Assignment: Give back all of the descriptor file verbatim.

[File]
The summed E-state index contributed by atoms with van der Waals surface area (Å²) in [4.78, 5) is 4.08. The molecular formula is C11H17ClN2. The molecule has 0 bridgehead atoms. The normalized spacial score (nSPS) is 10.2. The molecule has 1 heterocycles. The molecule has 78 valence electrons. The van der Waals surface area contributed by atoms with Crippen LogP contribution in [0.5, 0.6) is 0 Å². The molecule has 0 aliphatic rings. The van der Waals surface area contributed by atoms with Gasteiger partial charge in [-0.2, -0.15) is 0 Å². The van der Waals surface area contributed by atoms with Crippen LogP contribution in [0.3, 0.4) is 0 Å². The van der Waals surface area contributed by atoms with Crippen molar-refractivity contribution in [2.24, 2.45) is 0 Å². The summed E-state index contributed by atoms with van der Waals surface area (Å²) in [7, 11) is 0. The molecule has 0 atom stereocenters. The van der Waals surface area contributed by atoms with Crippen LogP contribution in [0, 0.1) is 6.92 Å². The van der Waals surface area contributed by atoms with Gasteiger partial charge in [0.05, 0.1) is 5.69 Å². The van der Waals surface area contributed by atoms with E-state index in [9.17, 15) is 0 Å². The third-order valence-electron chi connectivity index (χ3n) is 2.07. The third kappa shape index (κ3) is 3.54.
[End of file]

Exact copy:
The summed E-state index contributed by atoms with van der Waals surface area (Å²) in [4.78, 5) is 4.08. The molecular formula is C11H17ClN2. The molecule has 0 bridgehead atoms. The normalized spacial score (nSPS) is 10.2. The molecule has 1 heterocycles. The molecule has 78 valence electrons. The van der Waals surface area contributed by atoms with Crippen LogP contribution in [0.5, 0.6) is 0 Å². The molecule has 0 aliphatic rings. The van der Waals surface area contributed by atoms with Gasteiger partial charge in [-0.2, -0.15) is 0 Å². The van der Waals surface area contributed by atoms with Crippen LogP contribution in [0.3, 0.4) is 0 Å². The van der Waals surface area contributed by atoms with Crippen molar-refractivity contribution in [2.24, 2.45) is 0 Å². The summed E-state index contributed by atoms with van der Waals surface area (Å²) in [7, 11) is 0. The molecule has 0 atom stereocenters. The van der Waals surface area contributed by atoms with Crippen LogP contribution in [0, 0.1) is 6.92 Å². The van der Waals surface area contributed by atoms with Gasteiger partial charge in [0.05, 0.1) is 5.69 Å². The van der Waals surface area contributed by atoms with E-state index in [9.17, 15) is 0 Å². The third-order valence-electron chi connectivity index (χ3n) is 2.07. The third kappa shape index (κ3) is 3.54.